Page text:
Ordinary General Meeting
9 December 1970 at 5.00 p.m.
This meeting was devoted to a presentation by staff of The British Petroleum Company Ltd, on Alaskan exploration and the development of the Prudhoe Bay Oilfield.
1. The general geology of northern Alaska By R. Stoneley.
Alaska is a country of over half-a-million square miles. It can be divided into three major geological-physiographical provinces: southern Alaska formed of the arcuate Pacific Mountain System (the Aleutian-Alaska and Coastal Ranges, separated by depressions), central or interior Alaska which is the counterpart of the inter-montane plateaux of the western United States, and northern Alaska, the extension of the Rocky Mountain System and Interior Plains.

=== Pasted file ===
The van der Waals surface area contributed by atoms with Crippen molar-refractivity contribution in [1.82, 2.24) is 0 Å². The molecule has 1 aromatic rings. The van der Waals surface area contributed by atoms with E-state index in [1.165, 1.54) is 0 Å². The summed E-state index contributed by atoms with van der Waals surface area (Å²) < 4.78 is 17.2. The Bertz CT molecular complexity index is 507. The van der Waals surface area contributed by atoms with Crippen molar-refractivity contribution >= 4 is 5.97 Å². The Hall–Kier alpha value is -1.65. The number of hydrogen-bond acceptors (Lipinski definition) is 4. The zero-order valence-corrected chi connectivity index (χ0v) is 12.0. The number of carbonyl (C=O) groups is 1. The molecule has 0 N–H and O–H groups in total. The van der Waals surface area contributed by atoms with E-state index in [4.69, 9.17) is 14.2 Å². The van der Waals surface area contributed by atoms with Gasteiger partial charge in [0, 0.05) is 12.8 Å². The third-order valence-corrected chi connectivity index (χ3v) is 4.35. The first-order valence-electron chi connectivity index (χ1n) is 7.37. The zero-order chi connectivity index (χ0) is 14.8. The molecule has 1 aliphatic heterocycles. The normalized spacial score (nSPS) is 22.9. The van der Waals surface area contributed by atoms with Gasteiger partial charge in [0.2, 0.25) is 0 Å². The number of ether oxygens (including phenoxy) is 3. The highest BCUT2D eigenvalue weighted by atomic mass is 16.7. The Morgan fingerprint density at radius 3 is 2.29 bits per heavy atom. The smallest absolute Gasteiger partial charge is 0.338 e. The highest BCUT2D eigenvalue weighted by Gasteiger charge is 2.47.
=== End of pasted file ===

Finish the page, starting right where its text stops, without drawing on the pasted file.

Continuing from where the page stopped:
Northern Alaska, on which attention was focussed in the lecture, includes the Brooks Range, the Arctic Foothills and the treeless tundra of the Arctic Coastal Plain or Slope, in all an area of about 125000 square miles. The Brooks Range is a continuous chain of mountains composed of Palaeozoic and early Mesozoic sedimentary rocks which in the western and central part are thrust northwards over the Mesozoic rocks of the foothills.
The Arctic foothills are underlain by a very thick succession of Cretaceous flysch and molasse which in the southern part show complex fold and thrust structures comparable with the foothills structures of the Canadian Rockies. In the northern foothills the Cretaceous beds exposed at the surface are folded into a series of long, narrow anticlines and broader synclines which for the most part die out at depth in a